Apart from the Service Center, there are two major bodies with appellate jurisdiction: the Administrative Appeals Office (AAO) and the Board of Immigration Appeals (BIA). A third body, BALCA, has limited jurisdiction to review decisions on PERM labor certification applications.

The AAO is part of USCIS and has appellate jurisdiction over most employment based immigrant and non-immigrant visa petitions, including appeals for denied I-140 petitions and I-129 petitions for temporary workers on H-1B, L-1, R-1, and K-1 fiance(e) visa, challenges on classification of EB-1, EB-2, EB-3 petitions, denied I-360 special immigrant petitions, review of I-131 reentry permits, denials of waivers of inadmissibility and foreign residency requirements for J-1 worker, and certain naturalization applications. Applicants filing appeals at AAO can also request oral arguments along with their legal brief, though the necessity for oral arguments must be explained in writing.

The BIA is part of the Department of Justice's Executive Office for Immigration Review (DOJ EOIR) and has jurisdiction to hear appeals of certain decisions of immigration court and Department of Homeland Security (DHS). The BIA's jurisdiction largely pertains to appeals arising from deportation and removal proceedings and violations of immigration laws (including criminal laws with immigration consequences). The various appeals at the BIA include appealing removal orders issued by immigration judges, denial of request for stay of removal by DHS or immigration court, the validity of the Notice to Appear issued by DHS, and other decisions of immigration judges. As stated earlier, immigration regulations provide several appeal mechanisms to individuals in removal or deportation proceedings, almost every step of the way.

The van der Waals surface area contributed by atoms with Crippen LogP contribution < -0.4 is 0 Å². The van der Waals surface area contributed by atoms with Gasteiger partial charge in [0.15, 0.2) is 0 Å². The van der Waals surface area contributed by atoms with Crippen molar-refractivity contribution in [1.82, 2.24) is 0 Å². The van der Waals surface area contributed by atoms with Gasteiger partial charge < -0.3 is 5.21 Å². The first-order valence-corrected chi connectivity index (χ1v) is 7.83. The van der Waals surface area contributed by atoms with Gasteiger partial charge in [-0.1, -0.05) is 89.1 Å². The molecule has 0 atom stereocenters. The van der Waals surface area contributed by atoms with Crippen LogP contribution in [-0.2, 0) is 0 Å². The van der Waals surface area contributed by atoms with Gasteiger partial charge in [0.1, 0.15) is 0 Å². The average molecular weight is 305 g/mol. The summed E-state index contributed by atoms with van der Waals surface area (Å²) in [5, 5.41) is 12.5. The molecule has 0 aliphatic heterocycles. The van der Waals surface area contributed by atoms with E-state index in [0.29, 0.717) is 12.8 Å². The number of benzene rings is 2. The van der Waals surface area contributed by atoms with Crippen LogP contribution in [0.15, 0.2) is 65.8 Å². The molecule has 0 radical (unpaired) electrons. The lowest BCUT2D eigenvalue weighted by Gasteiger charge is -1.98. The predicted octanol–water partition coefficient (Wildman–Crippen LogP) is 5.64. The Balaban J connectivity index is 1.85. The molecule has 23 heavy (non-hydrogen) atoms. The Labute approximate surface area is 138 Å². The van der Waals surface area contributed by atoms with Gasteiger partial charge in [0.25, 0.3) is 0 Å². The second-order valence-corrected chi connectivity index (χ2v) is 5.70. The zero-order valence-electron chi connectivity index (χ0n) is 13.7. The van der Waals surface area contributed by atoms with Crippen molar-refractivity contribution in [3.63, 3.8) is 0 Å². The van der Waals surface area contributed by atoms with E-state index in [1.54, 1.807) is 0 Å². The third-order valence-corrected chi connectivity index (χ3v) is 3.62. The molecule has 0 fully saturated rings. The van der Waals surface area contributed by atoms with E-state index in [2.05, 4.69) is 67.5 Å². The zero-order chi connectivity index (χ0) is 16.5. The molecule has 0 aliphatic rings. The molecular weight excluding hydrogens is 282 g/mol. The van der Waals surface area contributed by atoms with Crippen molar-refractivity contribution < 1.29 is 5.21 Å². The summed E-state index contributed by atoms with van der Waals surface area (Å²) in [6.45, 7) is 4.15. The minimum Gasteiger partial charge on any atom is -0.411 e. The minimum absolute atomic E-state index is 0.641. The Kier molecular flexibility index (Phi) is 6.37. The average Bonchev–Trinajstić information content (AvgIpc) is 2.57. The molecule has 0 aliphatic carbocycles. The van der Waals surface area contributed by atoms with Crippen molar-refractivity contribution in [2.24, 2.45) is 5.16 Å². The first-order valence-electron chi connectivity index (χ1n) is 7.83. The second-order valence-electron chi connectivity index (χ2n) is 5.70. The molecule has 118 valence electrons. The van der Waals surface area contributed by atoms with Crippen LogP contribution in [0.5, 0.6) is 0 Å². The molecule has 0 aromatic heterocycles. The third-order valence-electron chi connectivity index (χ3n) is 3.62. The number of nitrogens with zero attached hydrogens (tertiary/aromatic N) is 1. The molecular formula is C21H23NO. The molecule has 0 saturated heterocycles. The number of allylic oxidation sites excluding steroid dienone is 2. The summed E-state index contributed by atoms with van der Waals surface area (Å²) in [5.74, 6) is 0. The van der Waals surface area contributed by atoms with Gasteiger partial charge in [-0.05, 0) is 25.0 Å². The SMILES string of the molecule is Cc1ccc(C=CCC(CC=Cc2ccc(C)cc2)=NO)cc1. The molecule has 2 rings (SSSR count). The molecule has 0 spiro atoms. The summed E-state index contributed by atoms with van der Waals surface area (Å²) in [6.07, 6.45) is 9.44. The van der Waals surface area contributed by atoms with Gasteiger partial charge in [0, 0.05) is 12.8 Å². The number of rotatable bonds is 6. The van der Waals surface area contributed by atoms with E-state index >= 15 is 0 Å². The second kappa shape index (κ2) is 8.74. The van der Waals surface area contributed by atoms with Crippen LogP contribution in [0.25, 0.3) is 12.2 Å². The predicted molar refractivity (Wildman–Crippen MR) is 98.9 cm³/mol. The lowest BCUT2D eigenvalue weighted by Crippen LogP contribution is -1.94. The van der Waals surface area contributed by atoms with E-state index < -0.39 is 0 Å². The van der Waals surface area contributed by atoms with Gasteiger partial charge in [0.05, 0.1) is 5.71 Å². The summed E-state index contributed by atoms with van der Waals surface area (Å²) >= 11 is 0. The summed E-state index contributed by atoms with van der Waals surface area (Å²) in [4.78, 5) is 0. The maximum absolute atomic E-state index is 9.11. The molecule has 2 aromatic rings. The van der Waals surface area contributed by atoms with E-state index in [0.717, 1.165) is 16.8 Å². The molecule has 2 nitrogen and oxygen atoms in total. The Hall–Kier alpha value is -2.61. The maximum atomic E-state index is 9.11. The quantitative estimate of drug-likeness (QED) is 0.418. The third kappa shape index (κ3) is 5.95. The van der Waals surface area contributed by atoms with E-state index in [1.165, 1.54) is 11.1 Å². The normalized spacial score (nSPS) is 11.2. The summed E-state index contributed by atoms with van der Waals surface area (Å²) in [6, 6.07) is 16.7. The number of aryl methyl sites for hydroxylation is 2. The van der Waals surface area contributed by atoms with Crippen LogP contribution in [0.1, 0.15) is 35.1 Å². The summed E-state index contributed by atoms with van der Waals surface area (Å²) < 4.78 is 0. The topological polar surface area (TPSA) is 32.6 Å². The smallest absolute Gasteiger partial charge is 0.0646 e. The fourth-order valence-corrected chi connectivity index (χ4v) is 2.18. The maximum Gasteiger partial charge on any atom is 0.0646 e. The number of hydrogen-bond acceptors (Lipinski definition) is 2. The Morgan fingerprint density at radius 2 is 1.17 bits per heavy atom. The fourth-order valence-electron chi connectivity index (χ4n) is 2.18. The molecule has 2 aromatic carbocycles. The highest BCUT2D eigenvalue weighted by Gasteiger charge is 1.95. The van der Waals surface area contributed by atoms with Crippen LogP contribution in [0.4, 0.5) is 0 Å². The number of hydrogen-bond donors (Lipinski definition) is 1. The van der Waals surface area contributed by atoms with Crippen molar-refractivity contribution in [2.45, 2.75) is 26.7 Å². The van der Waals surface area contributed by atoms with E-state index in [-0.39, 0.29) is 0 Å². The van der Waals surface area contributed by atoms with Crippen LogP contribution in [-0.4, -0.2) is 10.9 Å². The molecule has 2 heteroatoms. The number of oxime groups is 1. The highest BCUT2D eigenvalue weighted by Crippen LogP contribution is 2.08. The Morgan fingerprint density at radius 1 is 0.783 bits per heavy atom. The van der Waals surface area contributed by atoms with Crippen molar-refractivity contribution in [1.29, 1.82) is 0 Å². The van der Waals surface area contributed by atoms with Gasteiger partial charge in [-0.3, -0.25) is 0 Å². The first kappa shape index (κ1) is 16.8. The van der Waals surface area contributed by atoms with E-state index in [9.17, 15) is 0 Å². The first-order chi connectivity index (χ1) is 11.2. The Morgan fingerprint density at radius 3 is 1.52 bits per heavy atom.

The motions and appeals process has strict deadlines. It includes appeals filed timely and untimely. Generally, after a petition is denied USCIS gives the Petitioner 30 calendar days to submit a timely motion or appeal. Submissions after 30 days are considered untimely, although in some cases 3 additional days are added for denials sent in mail. The BIA requires that the petitioner (or respondent) file a notice of appeal within 30 days of the underlying denial, however the deadline for the final brief submission is set by the BIA in the form of a briefing schedule after receipt of Respondent's notice of appeal.

In practice, applicants do not always identify errors in the denial letter or available grounds of appeal until after the 30 day period expires. Under the regulations, the agency can excuse the delay and accept an untimely appeal if the Petitioner can satisfactorily explain that the delay was reasonable and beyond the control of the petitioner. For appeals filed with the AAO, applicants can request additional time to submit their legal brief by showing good cause. Respondents can request extension of briefing at BIA. For applicants in removal proceedings, in some cases they can appeal an Immigration Judge's final order of removal or deportation, or file with the Immigration Court a motion to reopen or reconsider final orders of removal even after the appeal 3 period has expired. Some examples of these unique situations include where the applicant did not receive the final removal order, DHS failed to properly serve the Notice to Appear, or exceptional circumstances prevented the applicant from attending removal hearings in Court.

An essential element of a successful appeal is the legal brief that explains to the higher authority in a concise and succinct manner the agency or judge's errors in the application of law or failure to consider relevant and material facts. In order to successfully prevail on appeal, merely submitting evidence may not suffice without laying out the case for the adjudicator in a well-reasoned legal brief. Therefore, Petitioners should be particularly cognizant of the importance of written advocacy skills when it comes to filing appeals.

Finally, Petitioners may challenge certain decisions of USCIS and BIA in federal district courts for abuse of discretion or agency failure to comply with provision of the Immigration and Nationality Act and regulations.